Explainer: Is Oil Production Really Down 14 Percent?

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Barack Obama speaks at an oil and gas production fields on federal lands March 21, 2012 near Maljamar, NM.

Mitt Romney went on the offensive in Tuesday night’s presidential debate when it came to the question of gas prices and oil production, charging President Obama with obstructing domestic energy development and citing a 14 percent decrease in oil production on federal lands. But the Republican challenger arrives at this criticism by cherry-picking a figure that ignores crucial context.

“Oil production is down 14 percent this year on federal land, and gas production was down nine percent,” Romney said early in the town hall debate. “Why? Because the president cut in half the number of licenses and permits for drilling on federal lands, and in federal waters.”

First off, when Romney says “this year,” he means 2011. Second, it ignores the fact that the preceding year saw the highest level of domestic oil production since 2003, according to the Energy Information Administration: 739 million barrels were produced in 2010 between onshore and offshore federal lands, as well as Indian lands.

So that 14 percent decline that Romney mentions is from a peak, which is important to consider. And if you really want to split hairs, 14 percent is the drop in production from offshore federal lands only – including onshore and Indian lands, the decline is really about 12.5 percent.

As we reported earlier this year, part of that drop can be attributed to a six-month moratorium on new drilling and a slowdown in permit-issuing following the 2010 Deepwater Horizon oil spill. From October 2010 to July 2011, permit waiting times were twice as long as the 5-year historical average.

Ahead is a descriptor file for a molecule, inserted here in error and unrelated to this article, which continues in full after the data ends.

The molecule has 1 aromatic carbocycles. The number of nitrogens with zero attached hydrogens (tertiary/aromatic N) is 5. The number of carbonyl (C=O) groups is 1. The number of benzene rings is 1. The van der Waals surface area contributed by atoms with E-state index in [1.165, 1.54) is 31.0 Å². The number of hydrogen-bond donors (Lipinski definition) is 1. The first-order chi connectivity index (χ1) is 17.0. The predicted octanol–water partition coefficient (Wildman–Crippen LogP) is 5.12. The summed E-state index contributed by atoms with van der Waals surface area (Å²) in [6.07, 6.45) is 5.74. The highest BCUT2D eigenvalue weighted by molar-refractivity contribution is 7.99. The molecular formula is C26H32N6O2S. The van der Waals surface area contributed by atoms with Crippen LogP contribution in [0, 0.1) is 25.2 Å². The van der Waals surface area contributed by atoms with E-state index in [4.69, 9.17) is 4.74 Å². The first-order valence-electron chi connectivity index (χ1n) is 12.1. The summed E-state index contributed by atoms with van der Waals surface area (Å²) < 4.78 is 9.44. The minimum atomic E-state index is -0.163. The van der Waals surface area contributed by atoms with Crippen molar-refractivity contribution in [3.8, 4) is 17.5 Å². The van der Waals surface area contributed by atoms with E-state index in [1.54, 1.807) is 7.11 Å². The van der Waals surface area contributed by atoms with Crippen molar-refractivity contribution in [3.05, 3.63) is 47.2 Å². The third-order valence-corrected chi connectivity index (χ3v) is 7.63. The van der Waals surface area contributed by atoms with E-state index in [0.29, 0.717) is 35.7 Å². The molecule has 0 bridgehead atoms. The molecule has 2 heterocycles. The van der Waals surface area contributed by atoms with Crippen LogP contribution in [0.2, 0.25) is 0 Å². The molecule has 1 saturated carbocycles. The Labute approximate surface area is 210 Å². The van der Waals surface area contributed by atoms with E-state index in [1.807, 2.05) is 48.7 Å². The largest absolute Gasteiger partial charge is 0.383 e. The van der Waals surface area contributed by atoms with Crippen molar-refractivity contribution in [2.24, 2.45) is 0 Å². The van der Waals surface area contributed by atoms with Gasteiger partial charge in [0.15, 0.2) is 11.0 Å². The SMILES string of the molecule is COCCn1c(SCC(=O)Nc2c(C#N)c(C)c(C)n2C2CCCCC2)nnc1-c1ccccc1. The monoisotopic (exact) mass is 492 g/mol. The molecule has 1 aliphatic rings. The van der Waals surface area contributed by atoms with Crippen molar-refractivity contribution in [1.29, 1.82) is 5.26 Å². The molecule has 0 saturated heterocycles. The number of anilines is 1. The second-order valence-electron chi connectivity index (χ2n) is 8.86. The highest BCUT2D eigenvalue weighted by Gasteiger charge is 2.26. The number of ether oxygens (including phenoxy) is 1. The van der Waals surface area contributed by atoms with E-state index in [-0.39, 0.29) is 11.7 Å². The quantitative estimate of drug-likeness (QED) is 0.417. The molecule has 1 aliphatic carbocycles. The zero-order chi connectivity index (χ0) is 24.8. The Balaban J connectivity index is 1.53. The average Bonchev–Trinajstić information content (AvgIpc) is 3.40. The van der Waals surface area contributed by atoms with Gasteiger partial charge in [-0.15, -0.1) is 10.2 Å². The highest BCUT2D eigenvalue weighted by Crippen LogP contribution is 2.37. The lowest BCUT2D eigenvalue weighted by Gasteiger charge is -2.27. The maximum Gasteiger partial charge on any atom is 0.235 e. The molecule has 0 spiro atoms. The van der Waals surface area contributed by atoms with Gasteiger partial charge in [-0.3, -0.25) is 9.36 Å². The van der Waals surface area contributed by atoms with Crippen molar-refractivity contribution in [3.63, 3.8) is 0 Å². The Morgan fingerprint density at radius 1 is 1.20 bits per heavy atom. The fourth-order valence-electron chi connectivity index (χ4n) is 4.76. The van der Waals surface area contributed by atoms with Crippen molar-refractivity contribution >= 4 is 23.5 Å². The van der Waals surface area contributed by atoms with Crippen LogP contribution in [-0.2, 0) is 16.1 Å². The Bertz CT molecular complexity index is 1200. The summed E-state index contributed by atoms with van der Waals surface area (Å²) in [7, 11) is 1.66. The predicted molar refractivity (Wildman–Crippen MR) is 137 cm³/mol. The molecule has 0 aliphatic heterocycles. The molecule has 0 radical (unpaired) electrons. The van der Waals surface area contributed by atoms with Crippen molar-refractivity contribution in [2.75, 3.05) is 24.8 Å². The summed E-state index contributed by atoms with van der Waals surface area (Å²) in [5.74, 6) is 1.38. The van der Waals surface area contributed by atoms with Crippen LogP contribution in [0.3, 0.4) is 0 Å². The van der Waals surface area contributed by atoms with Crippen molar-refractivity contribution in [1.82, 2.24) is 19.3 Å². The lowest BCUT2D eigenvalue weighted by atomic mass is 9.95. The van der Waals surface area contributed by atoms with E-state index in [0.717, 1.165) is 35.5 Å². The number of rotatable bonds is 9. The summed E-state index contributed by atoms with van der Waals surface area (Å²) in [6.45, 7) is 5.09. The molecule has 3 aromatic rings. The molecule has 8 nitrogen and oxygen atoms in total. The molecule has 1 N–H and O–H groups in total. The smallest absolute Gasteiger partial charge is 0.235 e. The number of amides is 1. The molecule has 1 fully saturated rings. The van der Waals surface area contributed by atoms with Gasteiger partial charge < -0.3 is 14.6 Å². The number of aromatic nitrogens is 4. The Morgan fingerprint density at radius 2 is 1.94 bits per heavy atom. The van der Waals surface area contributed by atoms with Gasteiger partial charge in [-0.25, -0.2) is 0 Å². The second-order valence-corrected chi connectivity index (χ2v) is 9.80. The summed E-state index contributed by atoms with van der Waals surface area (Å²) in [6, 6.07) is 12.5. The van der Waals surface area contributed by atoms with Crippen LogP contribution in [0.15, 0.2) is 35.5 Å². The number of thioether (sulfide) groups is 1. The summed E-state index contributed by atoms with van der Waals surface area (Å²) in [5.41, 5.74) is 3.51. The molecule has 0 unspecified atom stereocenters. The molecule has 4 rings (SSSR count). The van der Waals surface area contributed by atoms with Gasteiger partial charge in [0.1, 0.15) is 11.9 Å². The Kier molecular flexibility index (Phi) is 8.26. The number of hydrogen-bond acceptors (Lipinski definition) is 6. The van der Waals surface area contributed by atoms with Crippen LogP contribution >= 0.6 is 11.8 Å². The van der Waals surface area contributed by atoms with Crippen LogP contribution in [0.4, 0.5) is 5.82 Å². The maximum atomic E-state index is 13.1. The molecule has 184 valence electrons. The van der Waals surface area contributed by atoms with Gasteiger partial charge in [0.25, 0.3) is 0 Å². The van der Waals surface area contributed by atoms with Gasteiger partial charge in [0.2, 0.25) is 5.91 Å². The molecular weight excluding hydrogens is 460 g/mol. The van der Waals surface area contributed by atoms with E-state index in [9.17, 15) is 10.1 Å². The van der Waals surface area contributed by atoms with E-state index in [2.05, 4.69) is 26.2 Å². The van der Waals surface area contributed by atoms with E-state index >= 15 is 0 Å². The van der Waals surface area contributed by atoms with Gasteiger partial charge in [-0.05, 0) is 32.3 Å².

The 14 (or rather 12.5) percent decline is just a sliver of the story that ignores a major disaster, as well as the fact that more oil has been produced from federal and Indian lands in the first three years of the Obama administration than in the last three years of the Bush administration: 2.027 billion barrels compared to 1.786 billion.

The LA Times tackles the question of whether Obama halved the number of licenses and permits for drilling on federal lands.

According to the Bureau of Land Management, in fiscal year 2011, 2,188 leases were issued for energy development on federal lands.  Four years earlier, in fiscal year 2007, 3499 leases were issued. So, not quite a 50% drop, but a drop nonetheless.

However, the biggest drop-off came in fiscal year 2008, to 2,416 leases. The fiscal year for the federal government starts Oct. 1, 2007, so that decline began under the Bush administration.

Of course, all of this ignores just how much a sitting president’s policies directly affect domestic oil production. As PolitiFact writes in its “Half True” evaluation of Romney’s statement Tuesday night, “It’s not at all clear that the president in charge when the oil is taken out of the ground deserves full credit or blame; years of prior policies on exploration and drilling had an impact.”

Here’s where Romney’s right: there has been a dip in natural gas production, about 10 percent from 2010 to 2011. But that’s not a phenomenon unique to the Obama administration. “Total natural gas sales of production from Federal and Indian lands have decreased each year since FY 2003,” the same EIA report finds.